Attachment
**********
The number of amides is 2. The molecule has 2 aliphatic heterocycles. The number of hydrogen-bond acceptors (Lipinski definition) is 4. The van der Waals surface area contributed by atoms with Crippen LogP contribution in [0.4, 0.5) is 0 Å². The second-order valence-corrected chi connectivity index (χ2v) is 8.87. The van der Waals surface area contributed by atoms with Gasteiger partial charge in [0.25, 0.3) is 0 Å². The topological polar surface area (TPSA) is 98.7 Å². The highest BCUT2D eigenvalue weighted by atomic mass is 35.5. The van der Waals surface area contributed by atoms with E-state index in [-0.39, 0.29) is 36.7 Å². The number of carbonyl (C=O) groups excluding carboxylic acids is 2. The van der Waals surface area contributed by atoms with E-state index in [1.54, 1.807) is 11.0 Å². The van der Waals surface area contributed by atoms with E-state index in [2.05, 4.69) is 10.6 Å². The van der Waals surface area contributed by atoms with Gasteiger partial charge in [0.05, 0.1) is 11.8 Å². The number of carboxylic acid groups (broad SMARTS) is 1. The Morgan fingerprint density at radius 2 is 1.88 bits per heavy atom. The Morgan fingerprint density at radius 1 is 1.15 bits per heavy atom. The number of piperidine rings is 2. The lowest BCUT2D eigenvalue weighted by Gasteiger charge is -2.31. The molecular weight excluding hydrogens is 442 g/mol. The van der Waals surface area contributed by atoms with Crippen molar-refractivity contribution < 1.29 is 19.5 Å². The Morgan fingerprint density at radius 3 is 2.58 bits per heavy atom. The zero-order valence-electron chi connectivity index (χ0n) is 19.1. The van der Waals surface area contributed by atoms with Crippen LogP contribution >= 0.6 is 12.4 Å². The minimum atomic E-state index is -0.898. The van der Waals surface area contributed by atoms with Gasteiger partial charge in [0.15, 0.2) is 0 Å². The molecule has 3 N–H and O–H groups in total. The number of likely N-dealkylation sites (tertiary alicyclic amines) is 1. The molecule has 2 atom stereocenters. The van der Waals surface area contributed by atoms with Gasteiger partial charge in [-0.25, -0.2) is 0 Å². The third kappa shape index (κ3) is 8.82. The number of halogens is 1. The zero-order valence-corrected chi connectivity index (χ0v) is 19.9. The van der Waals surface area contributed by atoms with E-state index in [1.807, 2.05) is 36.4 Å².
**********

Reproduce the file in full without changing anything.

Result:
The number of amides is 2. The molecule has 2 aliphatic heterocycles. The number of hydrogen-bond acceptors (Lipinski definition) is 4. The van der Waals surface area contributed by atoms with Crippen LogP contribution in [0.4, 0.5) is 0 Å². The second-order valence-corrected chi connectivity index (χ2v) is 8.87. The van der Waals surface area contributed by atoms with Gasteiger partial charge in [0.25, 0.3) is 0 Å². The topological polar surface area (TPSA) is 98.7 Å². The highest BCUT2D eigenvalue weighted by atomic mass is 35.5. The van der Waals surface area contributed by atoms with E-state index in [-0.39, 0.29) is 36.7 Å². The number of carbonyl (C=O) groups excluding carboxylic acids is 2. The van der Waals surface area contributed by atoms with E-state index in [1.54, 1.807) is 11.0 Å². The van der Waals surface area contributed by atoms with E-state index in [2.05, 4.69) is 10.6 Å². The van der Waals surface area contributed by atoms with Gasteiger partial charge in [0.05, 0.1) is 11.8 Å². The number of carboxylic acid groups (broad SMARTS) is 1. The Morgan fingerprint density at radius 2 is 1.88 bits per heavy atom. The Morgan fingerprint density at radius 1 is 1.15 bits per heavy atom. The number of piperidine rings is 2. The lowest BCUT2D eigenvalue weighted by Gasteiger charge is -2.31. The molecular weight excluding hydrogens is 442 g/mol. The van der Waals surface area contributed by atoms with Crippen molar-refractivity contribution < 1.29 is 19.5 Å². The Morgan fingerprint density at radius 3 is 2.58 bits per heavy atom. The zero-order valence-electron chi connectivity index (χ0n) is 19.1. The van der Waals surface area contributed by atoms with Crippen LogP contribution >= 0.6 is 12.4 Å². The minimum atomic E-state index is -0.898. The van der Waals surface area contributed by atoms with Gasteiger partial charge in [0.15, 0.2) is 0 Å². The molecule has 3 N–H and O–H groups in total. The number of likely N-dealkylation sites (tertiary alicyclic amines) is 1. The molecule has 2 atom stereocenters. The van der Waals surface area contributed by atoms with Gasteiger partial charge in [-0.25, -0.2) is 0 Å². The third kappa shape index (κ3) is 8.82. The number of halogens is 1. The zero-order valence-corrected chi connectivity index (χ0v) is 19.9. The van der Waals surface area contributed by atoms with E-state index in [1.807, 2.05) is 36.4 Å².